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An individual has a corporate credit card under their own name where the company reimburses them for expenses into their personal bank account. Corporate credit card bills are paid by the individual's personal bank account. If the corporate card's credit limit needs to be increased for a given month due to higher company expenses, does this affect the individual's personal credit score?

The answer intuitively seems to be "no" but I've heard that if the individual does not pay their corporate credit card bill on time, their personal credit score would be negatively impacted. Credit limit increases seem like they may be related. Please correct me if I'm wrong. I'm not a credit score expert. Hence why I'm asking this.

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    It depends on the card issuer and the nature of the account (authorized user vs employee applied), some don't report commercial accounts to consumer credit bureaus, some only report negative items. – Hart CO Oct 2 '17 at 3:30
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The credit score formulas are proprietary secrets, but the inputs to the formulas are known. Credit scores are based solely on the information in your credit report.

Therefore, to answer your question, all you need to do is look at your credit reports. If you do not see the corporate card reporting on your credit report, then things like credit limits and utilization from that account are not currently affecting your credit score, positively or negatively. If your corporate credit card is reported on your credit report, then realize that late payments and utilization on these cards might affect your credit score. (Note that even if the corporate card is not reporting now, they may begin reporting at some point in the future.)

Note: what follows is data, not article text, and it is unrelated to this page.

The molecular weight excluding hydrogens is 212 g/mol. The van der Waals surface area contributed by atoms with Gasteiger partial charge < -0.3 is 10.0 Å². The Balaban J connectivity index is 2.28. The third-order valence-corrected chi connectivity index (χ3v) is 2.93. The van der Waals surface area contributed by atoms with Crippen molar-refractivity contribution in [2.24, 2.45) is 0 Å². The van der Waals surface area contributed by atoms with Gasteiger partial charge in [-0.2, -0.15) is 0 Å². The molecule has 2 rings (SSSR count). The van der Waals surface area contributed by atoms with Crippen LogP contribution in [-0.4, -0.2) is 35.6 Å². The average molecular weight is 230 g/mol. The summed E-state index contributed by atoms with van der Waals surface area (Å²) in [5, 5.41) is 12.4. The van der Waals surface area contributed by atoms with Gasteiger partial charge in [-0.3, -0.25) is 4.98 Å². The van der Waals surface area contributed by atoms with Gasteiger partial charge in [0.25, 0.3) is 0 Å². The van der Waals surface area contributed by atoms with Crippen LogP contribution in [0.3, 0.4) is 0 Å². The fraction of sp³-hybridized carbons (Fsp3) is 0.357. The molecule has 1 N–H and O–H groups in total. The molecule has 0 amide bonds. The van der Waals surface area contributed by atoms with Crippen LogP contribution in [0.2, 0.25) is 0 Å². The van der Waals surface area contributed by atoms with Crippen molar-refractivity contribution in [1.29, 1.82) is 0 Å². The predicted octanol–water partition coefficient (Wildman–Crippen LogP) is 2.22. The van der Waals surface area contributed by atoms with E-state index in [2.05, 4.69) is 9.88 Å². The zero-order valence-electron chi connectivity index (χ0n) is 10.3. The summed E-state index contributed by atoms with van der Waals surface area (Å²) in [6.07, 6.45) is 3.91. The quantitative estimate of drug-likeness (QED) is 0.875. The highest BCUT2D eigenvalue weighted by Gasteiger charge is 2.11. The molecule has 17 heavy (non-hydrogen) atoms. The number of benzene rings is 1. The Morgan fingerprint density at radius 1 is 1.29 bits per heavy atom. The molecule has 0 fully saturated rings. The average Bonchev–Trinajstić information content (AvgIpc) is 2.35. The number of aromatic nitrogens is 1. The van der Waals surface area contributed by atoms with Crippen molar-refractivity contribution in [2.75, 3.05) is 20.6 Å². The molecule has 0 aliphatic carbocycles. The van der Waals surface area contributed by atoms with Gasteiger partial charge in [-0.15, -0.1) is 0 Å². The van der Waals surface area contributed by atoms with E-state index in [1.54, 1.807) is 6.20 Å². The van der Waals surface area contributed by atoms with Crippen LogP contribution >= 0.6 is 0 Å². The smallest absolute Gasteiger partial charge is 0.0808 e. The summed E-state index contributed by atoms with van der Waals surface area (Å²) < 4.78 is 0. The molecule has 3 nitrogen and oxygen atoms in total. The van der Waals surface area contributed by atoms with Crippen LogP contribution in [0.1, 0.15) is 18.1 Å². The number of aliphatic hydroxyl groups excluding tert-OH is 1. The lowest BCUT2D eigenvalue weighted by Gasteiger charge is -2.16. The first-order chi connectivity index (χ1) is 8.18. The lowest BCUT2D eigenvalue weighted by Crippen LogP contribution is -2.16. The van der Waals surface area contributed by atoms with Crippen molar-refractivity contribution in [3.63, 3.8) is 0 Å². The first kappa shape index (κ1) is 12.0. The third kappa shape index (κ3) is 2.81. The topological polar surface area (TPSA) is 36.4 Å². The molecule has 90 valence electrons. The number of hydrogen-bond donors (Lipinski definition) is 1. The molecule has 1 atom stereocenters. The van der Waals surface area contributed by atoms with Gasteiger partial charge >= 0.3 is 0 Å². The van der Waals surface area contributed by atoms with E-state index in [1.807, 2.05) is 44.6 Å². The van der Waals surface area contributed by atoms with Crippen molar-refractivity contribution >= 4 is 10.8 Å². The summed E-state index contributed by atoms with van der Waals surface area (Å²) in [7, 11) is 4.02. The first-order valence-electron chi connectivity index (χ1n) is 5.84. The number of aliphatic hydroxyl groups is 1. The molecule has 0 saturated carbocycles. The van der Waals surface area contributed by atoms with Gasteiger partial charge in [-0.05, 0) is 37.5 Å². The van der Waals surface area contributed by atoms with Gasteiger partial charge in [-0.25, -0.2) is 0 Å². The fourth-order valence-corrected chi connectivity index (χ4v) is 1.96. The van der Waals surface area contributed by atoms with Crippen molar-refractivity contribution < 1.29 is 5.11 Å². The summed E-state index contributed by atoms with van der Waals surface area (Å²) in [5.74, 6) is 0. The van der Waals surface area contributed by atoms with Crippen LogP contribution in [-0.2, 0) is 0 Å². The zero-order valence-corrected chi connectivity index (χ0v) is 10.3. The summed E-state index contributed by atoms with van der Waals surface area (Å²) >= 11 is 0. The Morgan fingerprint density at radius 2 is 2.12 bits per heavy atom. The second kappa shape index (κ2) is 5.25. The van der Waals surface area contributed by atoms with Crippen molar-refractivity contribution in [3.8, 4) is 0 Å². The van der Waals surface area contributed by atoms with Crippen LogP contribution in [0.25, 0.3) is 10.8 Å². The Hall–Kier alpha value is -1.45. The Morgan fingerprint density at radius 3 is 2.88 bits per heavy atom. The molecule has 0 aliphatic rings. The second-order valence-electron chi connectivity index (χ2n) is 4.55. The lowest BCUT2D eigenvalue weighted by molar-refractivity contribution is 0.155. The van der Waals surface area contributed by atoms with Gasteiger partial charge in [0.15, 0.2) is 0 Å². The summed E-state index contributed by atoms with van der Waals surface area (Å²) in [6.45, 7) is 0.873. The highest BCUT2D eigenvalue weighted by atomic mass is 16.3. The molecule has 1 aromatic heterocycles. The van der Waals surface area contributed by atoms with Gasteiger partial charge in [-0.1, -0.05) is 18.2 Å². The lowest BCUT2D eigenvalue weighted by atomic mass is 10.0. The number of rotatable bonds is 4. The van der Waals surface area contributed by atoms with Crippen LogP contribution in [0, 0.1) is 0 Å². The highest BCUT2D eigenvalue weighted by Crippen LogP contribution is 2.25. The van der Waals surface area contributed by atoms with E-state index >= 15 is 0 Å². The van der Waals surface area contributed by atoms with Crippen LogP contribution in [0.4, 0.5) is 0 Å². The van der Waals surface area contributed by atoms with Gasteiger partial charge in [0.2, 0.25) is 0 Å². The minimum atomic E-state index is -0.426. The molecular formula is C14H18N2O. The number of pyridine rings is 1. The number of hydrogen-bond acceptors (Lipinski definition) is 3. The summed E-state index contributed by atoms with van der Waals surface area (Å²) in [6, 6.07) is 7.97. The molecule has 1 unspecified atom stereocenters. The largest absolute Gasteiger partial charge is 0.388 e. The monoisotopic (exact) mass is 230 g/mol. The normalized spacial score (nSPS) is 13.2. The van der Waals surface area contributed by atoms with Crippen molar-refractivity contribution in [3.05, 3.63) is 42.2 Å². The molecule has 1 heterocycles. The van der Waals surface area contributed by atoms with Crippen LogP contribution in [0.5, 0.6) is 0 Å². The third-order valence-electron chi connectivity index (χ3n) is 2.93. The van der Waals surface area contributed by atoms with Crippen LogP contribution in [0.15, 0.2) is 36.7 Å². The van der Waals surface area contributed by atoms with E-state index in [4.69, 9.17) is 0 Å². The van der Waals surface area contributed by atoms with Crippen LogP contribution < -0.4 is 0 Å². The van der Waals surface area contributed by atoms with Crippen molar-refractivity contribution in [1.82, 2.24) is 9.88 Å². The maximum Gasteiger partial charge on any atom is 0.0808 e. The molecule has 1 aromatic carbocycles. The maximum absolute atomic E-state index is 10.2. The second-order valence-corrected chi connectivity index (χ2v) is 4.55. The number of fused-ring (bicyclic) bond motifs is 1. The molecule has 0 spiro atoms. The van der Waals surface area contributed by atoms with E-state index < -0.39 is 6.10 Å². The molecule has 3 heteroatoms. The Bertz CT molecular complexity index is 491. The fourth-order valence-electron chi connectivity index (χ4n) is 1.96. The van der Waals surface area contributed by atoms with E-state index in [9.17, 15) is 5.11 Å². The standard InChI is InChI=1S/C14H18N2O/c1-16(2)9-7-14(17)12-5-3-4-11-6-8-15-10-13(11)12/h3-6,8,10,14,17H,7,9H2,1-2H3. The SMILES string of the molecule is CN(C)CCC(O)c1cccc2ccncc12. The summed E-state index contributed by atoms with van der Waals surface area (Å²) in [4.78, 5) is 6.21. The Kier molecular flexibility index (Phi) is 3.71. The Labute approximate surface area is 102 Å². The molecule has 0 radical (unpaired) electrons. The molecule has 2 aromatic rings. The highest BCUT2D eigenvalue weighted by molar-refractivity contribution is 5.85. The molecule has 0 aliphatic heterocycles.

In my limited experience (in the U.S.), I've had one corporate credit card in the past from a previous employer. Although they told me that I was jointly responsible for the card with the company, the card was never reported on my credit report. For that I am grateful: there was at least one time when the company was late with a payment.

The other thing that can (temporarily) affect your credit score is a "hard pull" credit inquiry. When you got the corporate card, did a credit inquiry appear on your report? If so, then it is possible that they might pull your report again before increasing the limit. However, I doubt they would do this. Your employer has a very high corporate-wide limit with the bank. Individual limits on the cards are not very important, and the bank would typically just increase an individual card limit on request from the company.

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    I question your 2nd sentence and entire 2nd paragraph. Do you have any resources that suggest those claims are true? My understanding is that a number of issuers only report negative items from corporate cards to consumer bureaus, so you don't see the card on your personal credit report unless there's been a late payment. – Hart CO Oct 2 '17 at 13:23
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    @HartCO Source for claim in 2nd sentence: myfico.com/credit-education/whats-not-in-your-credit-score – Ben Miller Oct 2 '17 at 13:31
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    @HartCO About the 2nd paragraph: I suppose it is possible that the corporate card would not report positive info, but still report negative info. It sounds very unfair to me, but I have read articles that claim that corporate cards sometimes do this. (Luckily, the corporate card I had did not.) In any case, the question here isn't really about late payments, but about how a credit limit increase (available credit, utilization, inquiries) affects the score. I've reworded that paragraph. – Ben Miller Oct 2 '17 at 13:45

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